Ban Dal not meat, that would work best for impoverished India

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Beef or meat ban is just a news for us middle class Indians. Similarly, the price rice of pulses would unsettle us for just a few days, following which we continue to buy them, though with a winch on our faces. But imagine the condition of the lower castes, the Dalits and the impoverished!

A 2010 research paper showed that Dals are the cheapest and most widely consumed source of proteins in India. 9 out of 10 people, be it rich or poor, have dal at least once a week and only 1 in 3 have animal protein once a week. Certainly, the equation reverses now with prices of pulses shooting up to Rs 187/kg.


Plan B?

Ban Dal and not meat. While the government is struggling to boost the Dal supply in the country, we have ready flow of animal protein, that too at a price much lower than Dal.

Buy a whole chicken for just 120 and beef is even cheaper, which is also popular among the tribals and the Dalits, leave alone Muslims. In fact, beef is also a contributor in the country's economy as it is a basis of vast industry which employs or contributes to the employment of millions of people.

Restriction on Beef has also affected farmers who are already facing a draught-like situation. Now, they cannot even sell their animals. IN Maharashtra, the beef ban has taken a toll on animals in the zoo too. They are being fed on chicken and not their usual diet of Beef, cutting down their nutrition intake.

Incidentally, India has some 300 million cattle and cows roaming about on the streets of towns and villages. Their numbers will swell in Maharashtra alone by 200,000 as increasing number of farmers are abandoning the animals they cannot sell.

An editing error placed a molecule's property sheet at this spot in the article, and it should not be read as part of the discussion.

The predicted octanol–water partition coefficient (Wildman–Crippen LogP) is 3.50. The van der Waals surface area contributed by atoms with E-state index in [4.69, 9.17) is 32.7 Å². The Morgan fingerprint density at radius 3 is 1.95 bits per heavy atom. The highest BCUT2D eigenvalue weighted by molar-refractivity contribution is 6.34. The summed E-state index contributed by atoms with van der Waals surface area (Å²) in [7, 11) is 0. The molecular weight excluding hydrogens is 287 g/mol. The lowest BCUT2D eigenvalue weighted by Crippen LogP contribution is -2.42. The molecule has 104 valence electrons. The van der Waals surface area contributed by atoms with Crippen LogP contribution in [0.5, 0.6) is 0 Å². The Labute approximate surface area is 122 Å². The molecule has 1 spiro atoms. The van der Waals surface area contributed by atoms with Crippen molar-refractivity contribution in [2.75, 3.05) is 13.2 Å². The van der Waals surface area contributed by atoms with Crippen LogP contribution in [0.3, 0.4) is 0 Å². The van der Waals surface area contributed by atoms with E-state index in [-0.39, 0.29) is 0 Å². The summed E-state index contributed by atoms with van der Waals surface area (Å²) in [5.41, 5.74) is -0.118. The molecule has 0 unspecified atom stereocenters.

India will soon turn its face away from Dal

Now that we have enough reasons to retain beef sale in the market, a probe into the price rise of the pulses is also required.

What surprises us is the fact that India is dal deficit, even though it produces a quarter of the total pulses production in the world, but consumes only a third of it. The rest of it goes for export.

To compensate the very deficit, the government had to get yellow peas dal from Canada, which is primarily used as animal feed. Pitching on its high nutritious content, the government of India had to hardsell it to the resisiting population. And now, it constitutes 70% of total pulses imports, comprising half of Canada's production of the legume.

Apart from this, we have been importing pigeon peas, gram, urad, moong, masur, and kidney beans. Nevertheless, the Indian government is not ablt to bridge the gap between demand and supply. Statistics imply that there has been a jump in the production of dal from an average of 14 million tonnes to 17.5 million tonnes in the last three years. But the demand touches 22 MT.

And the vicious cycle of demand and supply continues, in turn, digging the hole in the pockets of common man.

According to the Price Monitoring Cell of Consumer Affairs Ministry, tur dal price has gone up to Rs 181 per Kg from Rs 85 per Kg, Urad Dal has gone up to Rs 187 per Kg from Rs 99/Kg last year.

The trial rests!  Meat wins over Dal. Anyone listening?

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